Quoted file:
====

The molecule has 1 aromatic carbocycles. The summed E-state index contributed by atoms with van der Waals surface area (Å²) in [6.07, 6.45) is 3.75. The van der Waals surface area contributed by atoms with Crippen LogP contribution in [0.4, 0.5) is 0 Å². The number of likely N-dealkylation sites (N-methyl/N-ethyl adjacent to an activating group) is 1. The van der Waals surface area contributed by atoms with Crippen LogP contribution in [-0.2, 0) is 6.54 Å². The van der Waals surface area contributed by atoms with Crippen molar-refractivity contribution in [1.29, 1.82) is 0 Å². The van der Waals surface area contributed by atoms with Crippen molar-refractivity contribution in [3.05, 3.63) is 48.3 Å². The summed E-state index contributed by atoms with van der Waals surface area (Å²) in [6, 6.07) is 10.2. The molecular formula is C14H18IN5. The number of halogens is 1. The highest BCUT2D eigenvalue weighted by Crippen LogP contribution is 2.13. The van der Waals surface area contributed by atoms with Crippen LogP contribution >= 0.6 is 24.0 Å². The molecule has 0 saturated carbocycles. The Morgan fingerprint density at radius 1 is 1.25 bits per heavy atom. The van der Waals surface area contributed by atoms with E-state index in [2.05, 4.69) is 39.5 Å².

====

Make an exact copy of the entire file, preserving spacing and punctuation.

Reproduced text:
The molecule has 1 aromatic carbocycles. The summed E-state index contributed by atoms with van der Waals surface area (Å²) in [6.07, 6.45) is 3.75. The van der Waals surface area contributed by atoms with Crippen LogP contribution in [0.4, 0.5) is 0 Å². The number of likely N-dealkylation sites (N-methyl/N-ethyl adjacent to an activating group) is 1. The van der Waals surface area contributed by atoms with Crippen LogP contribution in [-0.2, 0) is 6.54 Å². The van der Waals surface area contributed by atoms with Crippen molar-refractivity contribution in [1.29, 1.82) is 0 Å². The van der Waals surface area contributed by atoms with Crippen molar-refractivity contribution in [3.05, 3.63) is 48.3 Å². The summed E-state index contributed by atoms with van der Waals surface area (Å²) in [6, 6.07) is 10.2. The molecular formula is C14H18IN5. The number of halogens is 1. The highest BCUT2D eigenvalue weighted by Crippen LogP contribution is 2.13. The van der Waals surface area contributed by atoms with Crippen LogP contribution >= 0.6 is 24.0 Å². The molecule has 0 saturated carbocycles. The Morgan fingerprint density at radius 1 is 1.25 bits per heavy atom. The van der Waals surface area contributed by atoms with E-state index in [2.05, 4.69) is 39.5 Å².